I read a really great report written by Dev Aujla, an acquaintance of mine, a while back called Occupation: Change the World (you can get a free copy on-line via the link). The report outlined how, in contrast to our parents’ generation where education and career were tightly coupled as though the type of education you get is input to your formula that spits out an output called career/success, people in our generation can find/build successful and meaningful careers with a little bit of willingness to take on a nonlinear path. I believe that if you are open to opportunities as they come, rather than trusting third party sources to predict your future probability of success (using their definition of success to judge your own) and directly applying it to your present decision to pursue your passion, you really shouldn’t have anything to worry about in terms of whether you will have happy life after grad school. Of course, that’s just my opinion.
I told one of prospective grad students that every time I answer the question, I am reminded how I am really glad that I am doing my PhD.
Yes, it is probably going to be the soul sucking hair tearing years of finding an answer to my research question. But yes, it will probably be worth it, because as soon as I find out that the question I’m trying to answer isn’t really worth it, then I will also have some idea as to why that is the case and can move forward from there. So the journey itself can only be worthwhile overall — of course, again, that’s imho. And yes, I think I will enjoy the process of the soul sucking hair tearing experience because I know from my master’s that, beneath it all, it is a lot of learning, fun, and challenging yourself to grow into a better person/researcher.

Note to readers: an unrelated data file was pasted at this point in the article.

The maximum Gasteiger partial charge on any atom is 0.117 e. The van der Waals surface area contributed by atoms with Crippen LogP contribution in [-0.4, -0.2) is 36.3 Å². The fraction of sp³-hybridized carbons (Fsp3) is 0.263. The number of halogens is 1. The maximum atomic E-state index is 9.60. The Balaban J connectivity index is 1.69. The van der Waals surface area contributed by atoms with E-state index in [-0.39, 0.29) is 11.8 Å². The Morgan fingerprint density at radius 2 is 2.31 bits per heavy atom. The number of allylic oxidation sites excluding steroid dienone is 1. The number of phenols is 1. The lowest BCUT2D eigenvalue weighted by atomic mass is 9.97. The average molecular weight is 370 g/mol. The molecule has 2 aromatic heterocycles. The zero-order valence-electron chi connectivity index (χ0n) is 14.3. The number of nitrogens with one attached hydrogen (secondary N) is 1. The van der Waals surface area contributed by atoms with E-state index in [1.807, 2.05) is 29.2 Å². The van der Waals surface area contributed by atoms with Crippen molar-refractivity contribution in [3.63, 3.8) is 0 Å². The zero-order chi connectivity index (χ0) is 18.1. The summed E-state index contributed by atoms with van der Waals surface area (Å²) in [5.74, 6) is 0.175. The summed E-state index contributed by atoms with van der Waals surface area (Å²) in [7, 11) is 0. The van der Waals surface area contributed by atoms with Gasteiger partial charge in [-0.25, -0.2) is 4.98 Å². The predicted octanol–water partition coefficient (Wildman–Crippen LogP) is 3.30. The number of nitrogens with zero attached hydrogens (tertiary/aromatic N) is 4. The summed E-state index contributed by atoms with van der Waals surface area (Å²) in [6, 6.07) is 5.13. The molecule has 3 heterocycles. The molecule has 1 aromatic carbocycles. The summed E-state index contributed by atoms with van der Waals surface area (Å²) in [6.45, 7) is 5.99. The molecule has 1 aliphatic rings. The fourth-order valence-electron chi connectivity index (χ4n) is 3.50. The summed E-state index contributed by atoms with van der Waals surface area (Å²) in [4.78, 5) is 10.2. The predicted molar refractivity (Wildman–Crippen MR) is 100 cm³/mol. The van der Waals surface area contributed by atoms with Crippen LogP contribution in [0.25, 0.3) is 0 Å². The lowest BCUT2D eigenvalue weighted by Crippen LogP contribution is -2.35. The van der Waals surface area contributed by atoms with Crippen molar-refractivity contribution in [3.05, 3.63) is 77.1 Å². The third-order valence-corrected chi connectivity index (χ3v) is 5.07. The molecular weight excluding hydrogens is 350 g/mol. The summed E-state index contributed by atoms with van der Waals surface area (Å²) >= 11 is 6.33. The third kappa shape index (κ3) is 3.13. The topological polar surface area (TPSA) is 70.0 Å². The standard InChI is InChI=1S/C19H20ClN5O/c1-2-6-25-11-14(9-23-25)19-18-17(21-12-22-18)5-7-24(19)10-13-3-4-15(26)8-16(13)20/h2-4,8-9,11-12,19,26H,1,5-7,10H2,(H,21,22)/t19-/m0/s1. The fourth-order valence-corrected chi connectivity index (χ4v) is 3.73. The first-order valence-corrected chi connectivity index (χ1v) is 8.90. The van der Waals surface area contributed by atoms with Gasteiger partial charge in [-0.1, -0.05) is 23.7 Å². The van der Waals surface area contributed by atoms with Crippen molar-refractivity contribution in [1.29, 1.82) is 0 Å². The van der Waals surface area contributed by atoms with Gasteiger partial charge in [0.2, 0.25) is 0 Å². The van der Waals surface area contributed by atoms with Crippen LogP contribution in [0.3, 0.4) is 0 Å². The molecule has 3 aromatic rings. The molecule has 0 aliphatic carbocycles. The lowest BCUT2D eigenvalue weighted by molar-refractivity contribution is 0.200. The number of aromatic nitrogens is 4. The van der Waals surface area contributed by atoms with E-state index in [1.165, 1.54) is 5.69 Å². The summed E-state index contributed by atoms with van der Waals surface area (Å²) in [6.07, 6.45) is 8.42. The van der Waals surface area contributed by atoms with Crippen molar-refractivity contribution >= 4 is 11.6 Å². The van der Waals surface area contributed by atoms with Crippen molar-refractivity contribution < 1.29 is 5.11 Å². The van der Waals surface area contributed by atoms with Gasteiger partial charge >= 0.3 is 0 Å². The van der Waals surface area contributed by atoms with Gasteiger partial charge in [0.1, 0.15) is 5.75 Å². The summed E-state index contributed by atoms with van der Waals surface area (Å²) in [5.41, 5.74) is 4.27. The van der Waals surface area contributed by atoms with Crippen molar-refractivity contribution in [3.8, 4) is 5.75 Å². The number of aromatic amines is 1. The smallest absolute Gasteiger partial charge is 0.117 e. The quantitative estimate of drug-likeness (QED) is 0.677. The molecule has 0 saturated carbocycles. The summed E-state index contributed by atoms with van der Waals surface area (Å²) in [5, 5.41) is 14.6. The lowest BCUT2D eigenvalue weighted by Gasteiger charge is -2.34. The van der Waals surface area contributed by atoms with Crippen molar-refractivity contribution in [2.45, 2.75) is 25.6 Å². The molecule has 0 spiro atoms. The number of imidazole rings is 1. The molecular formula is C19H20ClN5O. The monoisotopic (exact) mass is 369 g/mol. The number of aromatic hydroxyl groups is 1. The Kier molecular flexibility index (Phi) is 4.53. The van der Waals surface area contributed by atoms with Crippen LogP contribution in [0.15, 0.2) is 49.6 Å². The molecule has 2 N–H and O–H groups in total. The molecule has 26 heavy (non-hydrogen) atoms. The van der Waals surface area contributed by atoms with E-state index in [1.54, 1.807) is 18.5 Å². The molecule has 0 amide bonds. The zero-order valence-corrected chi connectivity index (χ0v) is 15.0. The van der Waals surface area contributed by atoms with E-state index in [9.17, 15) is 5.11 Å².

Within human-robot interaction (my field of research), there isn’t really an abundance of industry jobs out there — let alone roboethics as a matter of fact (also my field of research). And I don’t think there is such a thing as “academic insurance” you can enroll today that will guarantee to pay you a certain amount of money after you graduate if you don’t end up with your dream job at the end of the tunnel.
But, as I recently told the prospective student, if you are already worried about not being hired by someone in the future, then you might want to boost your confidence a little bit and have some faith in your own ability to create your own paths. 😉
Even while looking at 3+ more years of doing my PhD here at UBC, I have no doubt in my mind that my future (after getting my PhD) is going to be filled with excitement, bright paths forward, and happiness. Because, if it isn’t then can’t I find something that will make it so? Of course, I may become super bitter and depressed by the end of my PhD and may laugh when I read this post again. But I hope that my future me — if I do become bitter and depressed or anything like that that is — will continue to find ways to remain creative, not just in research or making stuff, but in designing my own life and my career.
For example, other than applying for a faculty position, I could work for a government organization, apply for an industry position, continue working as a communicator of scientific information on the web, start my own company, work as an independent consultant, etc. Just think about it. So many possibilities!
As long as I don’t rely on decades old formulas someone else has developed as my life’s instruction manual (e.g., do undergrad, go to grad school, do postdoc, apply and hope to god you get hired somewhere), and maintain a level of willingness to take on whatever comes in my way, I think I have no reason to worry about the things the Economist article outlined.
And, although I don’t have my PhD yet and can’t provide a concrete example from my life that everything is going to work out for everyone, I’d like to encourage those of you considering grad school to think about grad school from a positive perspective as well. It doesn’t matter what the numbers or other people tell you is a good or bad life choice, just believe in your own abilities and go for it!